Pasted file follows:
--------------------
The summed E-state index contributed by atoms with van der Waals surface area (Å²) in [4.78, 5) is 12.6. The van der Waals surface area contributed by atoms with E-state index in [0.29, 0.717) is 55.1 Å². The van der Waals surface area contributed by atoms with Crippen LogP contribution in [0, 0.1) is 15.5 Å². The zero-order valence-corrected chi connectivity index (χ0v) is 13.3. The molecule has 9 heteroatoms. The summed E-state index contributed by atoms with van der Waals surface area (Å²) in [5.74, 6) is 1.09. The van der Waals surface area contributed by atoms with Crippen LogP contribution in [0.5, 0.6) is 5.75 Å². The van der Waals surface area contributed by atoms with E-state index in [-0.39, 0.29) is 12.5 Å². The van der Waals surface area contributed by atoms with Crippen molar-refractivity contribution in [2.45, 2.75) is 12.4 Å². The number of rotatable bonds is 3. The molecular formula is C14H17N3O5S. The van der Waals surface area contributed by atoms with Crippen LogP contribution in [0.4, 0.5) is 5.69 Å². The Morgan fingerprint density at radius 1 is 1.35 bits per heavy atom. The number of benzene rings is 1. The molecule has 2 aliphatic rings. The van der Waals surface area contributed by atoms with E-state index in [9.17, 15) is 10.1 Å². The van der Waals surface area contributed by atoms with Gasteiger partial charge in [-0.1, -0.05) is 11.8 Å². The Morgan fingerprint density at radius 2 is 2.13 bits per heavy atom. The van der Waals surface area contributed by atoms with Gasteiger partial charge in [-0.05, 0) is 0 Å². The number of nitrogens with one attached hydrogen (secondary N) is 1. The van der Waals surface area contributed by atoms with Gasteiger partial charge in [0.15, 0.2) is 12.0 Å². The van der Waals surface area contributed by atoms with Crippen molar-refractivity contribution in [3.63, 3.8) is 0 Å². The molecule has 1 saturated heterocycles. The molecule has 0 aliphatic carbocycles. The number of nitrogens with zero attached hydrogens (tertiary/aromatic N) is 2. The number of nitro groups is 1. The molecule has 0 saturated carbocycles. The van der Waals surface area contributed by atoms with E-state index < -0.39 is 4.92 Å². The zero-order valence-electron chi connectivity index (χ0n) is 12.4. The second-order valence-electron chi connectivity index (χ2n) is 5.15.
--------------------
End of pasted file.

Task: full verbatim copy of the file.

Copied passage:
The summed E-state index contributed by atoms with van der Waals surface area (Å²) in [4.78, 5) is 12.6. The van der Waals surface area contributed by atoms with E-state index in [0.29, 0.717) is 55.1 Å². The van der Waals surface area contributed by atoms with Crippen LogP contribution in [0, 0.1) is 15.5 Å². The zero-order valence-corrected chi connectivity index (χ0v) is 13.3. The molecule has 9 heteroatoms. The summed E-state index contributed by atoms with van der Waals surface area (Å²) in [5.74, 6) is 1.09. The van der Waals surface area contributed by atoms with Crippen LogP contribution in [0.5, 0.6) is 5.75 Å². The van der Waals surface area contributed by atoms with E-state index in [-0.39, 0.29) is 12.5 Å². The van der Waals surface area contributed by atoms with Crippen molar-refractivity contribution in [2.45, 2.75) is 12.4 Å². The number of rotatable bonds is 3. The molecular formula is C14H17N3O5S. The van der Waals surface area contributed by atoms with Crippen LogP contribution in [0.4, 0.5) is 5.69 Å². The Morgan fingerprint density at radius 1 is 1.35 bits per heavy atom. The number of benzene rings is 1. The molecule has 2 aliphatic rings. The van der Waals surface area contributed by atoms with E-state index in [9.17, 15) is 10.1 Å². The van der Waals surface area contributed by atoms with Gasteiger partial charge in [-0.1, -0.05) is 11.8 Å². The Morgan fingerprint density at radius 2 is 2.13 bits per heavy atom. The van der Waals surface area contributed by atoms with Gasteiger partial charge in [-0.05, 0) is 0 Å². The number of nitrogens with one attached hydrogen (secondary N) is 1. The van der Waals surface area contributed by atoms with Gasteiger partial charge in [0.15, 0.2) is 12.0 Å². The van der Waals surface area contributed by atoms with Crippen molar-refractivity contribution in [3.63, 3.8) is 0 Å². The molecule has 1 saturated heterocycles. The molecule has 0 aliphatic carbocycles. The number of nitrogens with zero attached hydrogens (tertiary/aromatic N) is 2. The number of nitro groups is 1. The molecule has 0 saturated carbocycles. The van der Waals surface area contributed by atoms with E-state index < -0.39 is 4.92 Å². The zero-order valence-electron chi connectivity index (χ0n) is 12.4. The second-order valence-electron chi connectivity index (χ2n) is 5.15.